Like with the captivity industry, this feed wild dolphin industry claims to educate and conserve. However, as with dolphin captivity, can education and conservation through a process that chronically alters the very essence of what makes a dolphin a dolphin really be called “education” and “conservation”? Yes, some of these resorts produce scientific papers – but how valid can data obtained under such artificial conditions be? And at what cost does the science come? According to Shark Bay researchers, “The costs [to the dolphins] include distortions in behavior and life histories.”
What kind of a conservation message does economically exploiting members of a species to the extent that they may face an increased risk of injury, disease or death really give out?
This is a key argument opposing the keeping of dolphins in captivity, yet there seem to be fewer people speaking out against the feed wild dolphin industry, of which the same question can be asked.
If feeding dolphins in the wild is okay, then why is this not okay in captivity? Is a captive dolphin’s life worth more than a wild dolphin’s life? Or perhaps we are kidding ourselves that manipulating interactions with dolphins is more ethical if done in their home environment. Free-ranging dolphins can choose to swim away if they don’t want to be around humans, like captive dolphins don’t have to perform tricks if they don’t want to, right? Well, no – not if we factor in the potential for behavioral conditioning to influence free will.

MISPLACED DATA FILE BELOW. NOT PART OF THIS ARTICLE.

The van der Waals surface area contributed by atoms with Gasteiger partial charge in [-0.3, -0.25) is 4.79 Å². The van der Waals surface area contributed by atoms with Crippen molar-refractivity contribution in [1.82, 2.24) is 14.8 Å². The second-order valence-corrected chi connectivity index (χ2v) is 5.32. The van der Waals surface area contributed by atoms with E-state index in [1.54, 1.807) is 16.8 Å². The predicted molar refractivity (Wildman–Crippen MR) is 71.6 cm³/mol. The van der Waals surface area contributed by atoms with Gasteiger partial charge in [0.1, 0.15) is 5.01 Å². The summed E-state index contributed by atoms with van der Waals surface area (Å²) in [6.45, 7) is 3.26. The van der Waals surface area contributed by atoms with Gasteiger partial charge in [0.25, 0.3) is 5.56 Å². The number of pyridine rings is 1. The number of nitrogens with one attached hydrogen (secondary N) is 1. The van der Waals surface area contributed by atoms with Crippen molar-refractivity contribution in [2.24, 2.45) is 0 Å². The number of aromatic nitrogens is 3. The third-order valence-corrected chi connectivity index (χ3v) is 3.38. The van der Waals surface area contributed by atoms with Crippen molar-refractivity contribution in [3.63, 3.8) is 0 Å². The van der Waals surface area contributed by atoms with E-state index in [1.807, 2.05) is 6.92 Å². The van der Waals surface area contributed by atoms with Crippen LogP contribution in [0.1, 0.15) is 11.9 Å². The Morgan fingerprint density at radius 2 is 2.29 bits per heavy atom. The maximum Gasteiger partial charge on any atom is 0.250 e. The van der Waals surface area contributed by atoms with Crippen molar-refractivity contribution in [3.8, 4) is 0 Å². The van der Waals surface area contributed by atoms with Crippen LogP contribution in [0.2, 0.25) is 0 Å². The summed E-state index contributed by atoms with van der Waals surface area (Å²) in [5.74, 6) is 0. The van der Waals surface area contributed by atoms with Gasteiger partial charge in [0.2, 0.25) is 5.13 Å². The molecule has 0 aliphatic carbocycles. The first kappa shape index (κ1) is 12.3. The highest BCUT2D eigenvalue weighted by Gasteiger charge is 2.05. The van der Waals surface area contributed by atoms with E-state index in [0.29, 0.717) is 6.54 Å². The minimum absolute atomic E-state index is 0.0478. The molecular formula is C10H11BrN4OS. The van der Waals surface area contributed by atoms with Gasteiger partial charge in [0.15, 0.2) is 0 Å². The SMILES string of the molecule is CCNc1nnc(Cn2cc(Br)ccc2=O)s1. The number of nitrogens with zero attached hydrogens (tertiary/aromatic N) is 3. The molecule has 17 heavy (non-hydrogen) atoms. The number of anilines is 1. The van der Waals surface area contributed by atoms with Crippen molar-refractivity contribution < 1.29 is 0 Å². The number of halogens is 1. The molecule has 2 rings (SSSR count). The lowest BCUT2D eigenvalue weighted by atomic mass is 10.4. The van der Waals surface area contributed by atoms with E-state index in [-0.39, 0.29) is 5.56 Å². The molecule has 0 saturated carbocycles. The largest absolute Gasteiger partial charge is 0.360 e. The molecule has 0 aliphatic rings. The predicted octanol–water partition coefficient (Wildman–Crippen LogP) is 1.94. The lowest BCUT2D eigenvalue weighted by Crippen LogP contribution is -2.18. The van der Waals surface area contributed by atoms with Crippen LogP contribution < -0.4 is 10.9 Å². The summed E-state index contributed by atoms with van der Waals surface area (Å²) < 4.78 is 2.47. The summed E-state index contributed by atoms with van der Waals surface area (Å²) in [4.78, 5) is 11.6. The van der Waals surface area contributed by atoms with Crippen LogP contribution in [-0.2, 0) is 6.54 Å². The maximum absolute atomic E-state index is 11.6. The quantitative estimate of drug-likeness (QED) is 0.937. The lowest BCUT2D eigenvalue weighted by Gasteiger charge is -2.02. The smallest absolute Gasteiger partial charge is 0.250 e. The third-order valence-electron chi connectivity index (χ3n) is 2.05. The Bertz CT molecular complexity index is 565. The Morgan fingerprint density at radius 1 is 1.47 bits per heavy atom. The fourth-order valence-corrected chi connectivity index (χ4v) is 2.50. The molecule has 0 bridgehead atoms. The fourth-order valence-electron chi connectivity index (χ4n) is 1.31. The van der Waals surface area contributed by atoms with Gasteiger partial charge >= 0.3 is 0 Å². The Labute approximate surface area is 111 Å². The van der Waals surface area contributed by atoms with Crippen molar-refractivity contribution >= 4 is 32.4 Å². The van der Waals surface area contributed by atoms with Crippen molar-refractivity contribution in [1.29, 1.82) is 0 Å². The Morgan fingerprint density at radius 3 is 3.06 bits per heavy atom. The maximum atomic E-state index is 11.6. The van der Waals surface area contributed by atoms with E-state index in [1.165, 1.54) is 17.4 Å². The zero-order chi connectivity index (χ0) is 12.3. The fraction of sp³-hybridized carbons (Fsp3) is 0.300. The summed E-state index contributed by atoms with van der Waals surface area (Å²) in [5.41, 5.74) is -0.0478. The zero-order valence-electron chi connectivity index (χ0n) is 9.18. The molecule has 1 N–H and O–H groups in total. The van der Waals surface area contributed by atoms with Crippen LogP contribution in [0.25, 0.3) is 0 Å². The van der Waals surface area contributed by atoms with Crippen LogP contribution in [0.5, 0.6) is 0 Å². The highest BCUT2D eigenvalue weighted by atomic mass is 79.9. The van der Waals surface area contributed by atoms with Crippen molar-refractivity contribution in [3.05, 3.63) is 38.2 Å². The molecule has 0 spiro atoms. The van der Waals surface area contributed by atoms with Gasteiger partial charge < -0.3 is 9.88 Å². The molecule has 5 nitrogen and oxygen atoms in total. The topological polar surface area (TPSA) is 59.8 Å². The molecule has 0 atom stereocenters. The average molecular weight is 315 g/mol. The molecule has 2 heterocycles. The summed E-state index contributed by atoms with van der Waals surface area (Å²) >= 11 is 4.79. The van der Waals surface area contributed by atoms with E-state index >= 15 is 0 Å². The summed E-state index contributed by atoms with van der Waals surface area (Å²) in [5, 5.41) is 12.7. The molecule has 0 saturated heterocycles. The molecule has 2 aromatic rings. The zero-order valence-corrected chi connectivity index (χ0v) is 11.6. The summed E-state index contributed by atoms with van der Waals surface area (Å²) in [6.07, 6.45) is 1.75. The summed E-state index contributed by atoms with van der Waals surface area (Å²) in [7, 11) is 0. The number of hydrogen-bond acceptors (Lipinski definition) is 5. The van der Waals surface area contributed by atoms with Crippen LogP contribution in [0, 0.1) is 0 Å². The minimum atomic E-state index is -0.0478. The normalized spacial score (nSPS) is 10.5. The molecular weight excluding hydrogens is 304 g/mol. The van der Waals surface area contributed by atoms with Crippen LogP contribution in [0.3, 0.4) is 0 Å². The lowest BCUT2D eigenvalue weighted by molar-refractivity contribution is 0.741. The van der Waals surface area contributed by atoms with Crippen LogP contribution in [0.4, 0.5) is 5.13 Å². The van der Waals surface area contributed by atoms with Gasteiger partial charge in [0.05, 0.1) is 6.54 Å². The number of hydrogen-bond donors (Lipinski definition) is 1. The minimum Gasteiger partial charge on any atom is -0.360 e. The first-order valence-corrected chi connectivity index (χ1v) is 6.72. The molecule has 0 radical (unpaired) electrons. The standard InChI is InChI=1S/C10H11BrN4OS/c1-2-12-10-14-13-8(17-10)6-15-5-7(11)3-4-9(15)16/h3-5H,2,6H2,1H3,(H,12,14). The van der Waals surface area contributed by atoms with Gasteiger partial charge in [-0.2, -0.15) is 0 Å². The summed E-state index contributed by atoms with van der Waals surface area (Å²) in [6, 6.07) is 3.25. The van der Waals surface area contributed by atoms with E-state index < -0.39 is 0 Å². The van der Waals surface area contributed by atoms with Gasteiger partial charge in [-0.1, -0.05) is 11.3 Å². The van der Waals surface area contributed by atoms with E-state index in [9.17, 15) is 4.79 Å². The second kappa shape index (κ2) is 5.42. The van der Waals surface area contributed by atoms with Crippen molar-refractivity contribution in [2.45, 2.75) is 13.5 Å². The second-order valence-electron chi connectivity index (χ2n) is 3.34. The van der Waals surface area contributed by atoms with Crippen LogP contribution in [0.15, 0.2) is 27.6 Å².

The Risks Out-Weigh the Benefits
Some countries and many Australian states have concluded that the risks to the dolphins are not worth it and have subsequently banned the practice of feeding wild dolphins. However, the future of the feed wild dolphin tourism industry, where it has not been banned, appears to be tied up in how much money can be made from this dolphin use. The Shark Bay researchers confirm, “As the popularity of eco-tourism increases, so do the economic incentives of making large, social animals available for close viewing. Provisioning can often facilitate this process, and it too, is likely to become increasingly common.”
Lead image source: akeii/Flickr